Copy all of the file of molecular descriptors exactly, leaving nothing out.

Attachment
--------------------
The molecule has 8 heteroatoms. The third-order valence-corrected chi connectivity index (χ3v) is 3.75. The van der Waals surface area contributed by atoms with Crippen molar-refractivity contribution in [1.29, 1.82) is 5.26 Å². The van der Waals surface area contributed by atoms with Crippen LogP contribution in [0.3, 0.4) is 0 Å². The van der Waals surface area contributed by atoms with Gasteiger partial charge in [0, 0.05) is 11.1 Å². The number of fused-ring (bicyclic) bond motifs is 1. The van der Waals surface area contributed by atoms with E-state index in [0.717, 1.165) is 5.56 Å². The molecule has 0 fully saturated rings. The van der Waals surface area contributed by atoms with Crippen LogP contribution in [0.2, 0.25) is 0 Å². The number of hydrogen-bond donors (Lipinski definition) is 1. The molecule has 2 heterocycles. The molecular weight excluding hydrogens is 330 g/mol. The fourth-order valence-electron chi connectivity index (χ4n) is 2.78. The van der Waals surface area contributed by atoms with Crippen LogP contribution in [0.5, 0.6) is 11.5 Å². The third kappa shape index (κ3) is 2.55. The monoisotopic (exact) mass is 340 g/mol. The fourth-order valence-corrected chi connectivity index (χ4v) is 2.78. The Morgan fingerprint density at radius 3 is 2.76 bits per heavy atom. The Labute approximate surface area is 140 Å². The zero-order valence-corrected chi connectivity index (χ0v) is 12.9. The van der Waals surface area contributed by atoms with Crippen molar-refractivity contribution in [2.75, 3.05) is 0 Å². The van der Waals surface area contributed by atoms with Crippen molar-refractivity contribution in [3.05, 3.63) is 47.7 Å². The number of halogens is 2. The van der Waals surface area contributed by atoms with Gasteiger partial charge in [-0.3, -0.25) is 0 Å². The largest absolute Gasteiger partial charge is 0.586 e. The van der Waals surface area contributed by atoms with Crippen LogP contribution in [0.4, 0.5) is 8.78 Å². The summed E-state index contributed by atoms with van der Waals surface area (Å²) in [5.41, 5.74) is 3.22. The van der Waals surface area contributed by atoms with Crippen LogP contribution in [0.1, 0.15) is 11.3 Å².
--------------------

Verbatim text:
The molecule has 8 heteroatoms. The third-order valence-corrected chi connectivity index (χ3v) is 3.75. The van der Waals surface area contributed by atoms with Crippen molar-refractivity contribution in [1.29, 1.82) is 5.26 Å². The van der Waals surface area contributed by atoms with Crippen LogP contribution in [0.3, 0.4) is 0 Å². The van der Waals surface area contributed by atoms with Gasteiger partial charge in [0, 0.05) is 11.1 Å². The number of fused-ring (bicyclic) bond motifs is 1. The van der Waals surface area contributed by atoms with E-state index in [0.717, 1.165) is 5.56 Å². The molecule has 0 fully saturated rings. The van der Waals surface area contributed by atoms with Crippen LogP contribution in [0.2, 0.25) is 0 Å². The number of hydrogen-bond donors (Lipinski definition) is 1. The molecule has 2 heterocycles. The molecular weight excluding hydrogens is 330 g/mol. The fourth-order valence-electron chi connectivity index (χ4n) is 2.78. The van der Waals surface area contributed by atoms with Crippen LogP contribution in [0.5, 0.6) is 11.5 Å². The third kappa shape index (κ3) is 2.55. The monoisotopic (exact) mass is 340 g/mol. The fourth-order valence-corrected chi connectivity index (χ4v) is 2.78. The Morgan fingerprint density at radius 3 is 2.76 bits per heavy atom. The Labute approximate surface area is 140 Å². The zero-order valence-corrected chi connectivity index (χ0v) is 12.9. The van der Waals surface area contributed by atoms with Crippen molar-refractivity contribution in [2.75, 3.05) is 0 Å². The van der Waals surface area contributed by atoms with Crippen molar-refractivity contribution in [3.05, 3.63) is 47.7 Å². The number of halogens is 2. The van der Waals surface area contributed by atoms with Gasteiger partial charge in [-0.3, -0.25) is 0 Å². The largest absolute Gasteiger partial charge is 0.586 e. The van der Waals surface area contributed by atoms with Crippen LogP contribution in [0.4, 0.5) is 8.78 Å². The summed E-state index contributed by atoms with van der Waals surface area (Å²) in [5.41, 5.74) is 3.22. The van der Waals surface area contributed by atoms with Crippen LogP contribution in [0.1, 0.15) is 11.3 Å².